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Youth Culture - 1930s - 1940s

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Jade Dowling

on 15 September 2015

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Transcript of Youth Culture - 1930s - 1940s

Youth Culture - 1930s - 1940s
1930s Youth Background
The 1930s saw the evolution of the youths, after a relatively stable period between 1900 and 1930.
Rates of juvenile crime began increasing in the 1930s along with the negative opinions. The youths sought independence and broke away from the 'norm' in their way of dress and music taste.
The youths were at the prime aftermath of the Wall Street Crash (1929) and were at the face of the great depression, because of this their ambition was lost and they began developing their own culture.
Hemlines were made differently to save material. Sports balls were made of inferior rubber. Rubber soles were a luxury.

But after the war, everyone’s spirits focused once again on extravagance and pop culture. Movies were pumped out, fashion changed drastically and sports got all of their athletes back.

Post WWII, cars started becoming very big and luxurious. When you look at them you can tell that late 40s cars were the baby stages of the awesome 50s cars we love so much.

The Great Depression,
FDR, the rise of Hitler and jazz.
The start of the second world war began in 1939 and progressed into the mid 1940's, the upheaval of World War II freed many young people from conforming to traditional parental expectations for their lives. Many youth left school to join the labour force or the military; others, especially younger male teens, turned the distracted state of many adults into an opportunity to explore the world on their own terms. Men that joined the forces also left a huge impact on the teens they left at home, this meant that they were growing up without full parental control, this then resulted in them doing a lot of the wrong things as they had limited people around them to keep them in line.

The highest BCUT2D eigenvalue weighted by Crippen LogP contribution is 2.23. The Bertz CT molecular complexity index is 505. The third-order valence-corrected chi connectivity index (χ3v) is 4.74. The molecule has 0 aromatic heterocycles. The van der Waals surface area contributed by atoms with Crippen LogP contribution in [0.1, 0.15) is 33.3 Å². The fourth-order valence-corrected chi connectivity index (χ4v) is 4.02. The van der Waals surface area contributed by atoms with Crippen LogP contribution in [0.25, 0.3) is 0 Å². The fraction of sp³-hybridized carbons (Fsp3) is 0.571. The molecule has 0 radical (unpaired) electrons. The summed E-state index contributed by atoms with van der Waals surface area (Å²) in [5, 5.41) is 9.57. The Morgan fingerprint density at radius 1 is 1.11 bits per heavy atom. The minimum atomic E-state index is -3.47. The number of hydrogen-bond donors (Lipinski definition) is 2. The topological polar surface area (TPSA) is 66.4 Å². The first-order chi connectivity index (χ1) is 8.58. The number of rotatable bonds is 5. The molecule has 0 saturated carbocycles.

1940s Newspaper Headlines
To great fanfare, Winston Churchill becomes the leader of Great Britain in 1940.
Marvel Comics introduces Captain America in March 1941.
In 1944, multi-talented singer-actor Bing Crosby won an Academy Award for Best Actor for his role in the movie Going My Way.
Ingrid Bergman won an Academy Award in 1944 for her portrayal of Paula Alquist Anton in the movie Gaslight.
In 1945, the atomic bomb was first tested in New Mexico.
German forces in Berlin surrender: The Battle of Berlin ended on May 2, 1945.
The end of World War II in Asia occurred on August 14/15, 1945, when Japan surrendered to the Allied Powers.
Velcro was invented in 1948 in Switzerland by George deMestral.
In 1948, Jackie Robinson became the first African American to break the color barrier in Major League Baseball.
In 1949, George Orwell wrote a classic novel about a dystopian future. The book was titled 1984.

Change was prominent in the 40s. This can be seen explicitly through the headlines thta appeared. To racial movements, to popular novel being released, many things were there that easily influenced the youth of the time.
1930s Newspaper Headlines
King Kullen, the first supermarket in the United States, opens on August 4, 1930.
Bette Davis won an Academy Award in 1934 for her portrayal of Joyce Heath in the movie Dangerous.
In 1935, The Delaware company uses a thermal interrupter to invent turn signals for cars.
In 1936, Jesse Owens angered Adolf Hitler at the German-hosted Olympics by winning an unprecedented 4 gold medals.
In 1936, Joe Louis pounded the big German, Max Schmeling, to retain the heavyweight boxing title.
Volkswagen starts producing the Beetle in Germany in 1938.
Future utopia novel Brave New World was written by Aldous Huxley.
Kristallnacht: The name of Hitler’s order to Nazis to commit acts of violence against German Jews.
James Cagney stars as Rocky Sullivan in the classic 1938 film, Angels With Dirty Faces.
On April 20, 1939, Commercial TV made its debut.
Judy Garland made history singing about a rainbow on a farm in Kansas.
World War II begins in Europe in 1939 when Germany invades Poland.

This shows just how modernized the world was becoming, a world more adapt and practical for teenagers and youths.

1940s Youth Background
1930s Cars
1940s Cars
Cars in the 1940s were much more streamlined than cars in the 30s. Also many improvements were made to conserve materials.

Because of WWII, many changes had to be made. Shortages in materials like aluminum, zinc and copper forced carmakers to go back to cast-iron and steel. However, the cars still got bigger and more luxurious.

You can clearly see the transition auto manufacturers went through to get from the 30s to the 50s. And even though they were beasts, cars in the 1940s typically got between 15 and 20 MPG.

Cars from the 1940s in good condition, especially convertibles, are extremely valuable now. Simply put, they command attention rolling down the street.

Click on the plus sign beside the year you want to read more about below.

Fashion in the 1930s
Fashion in the 1940s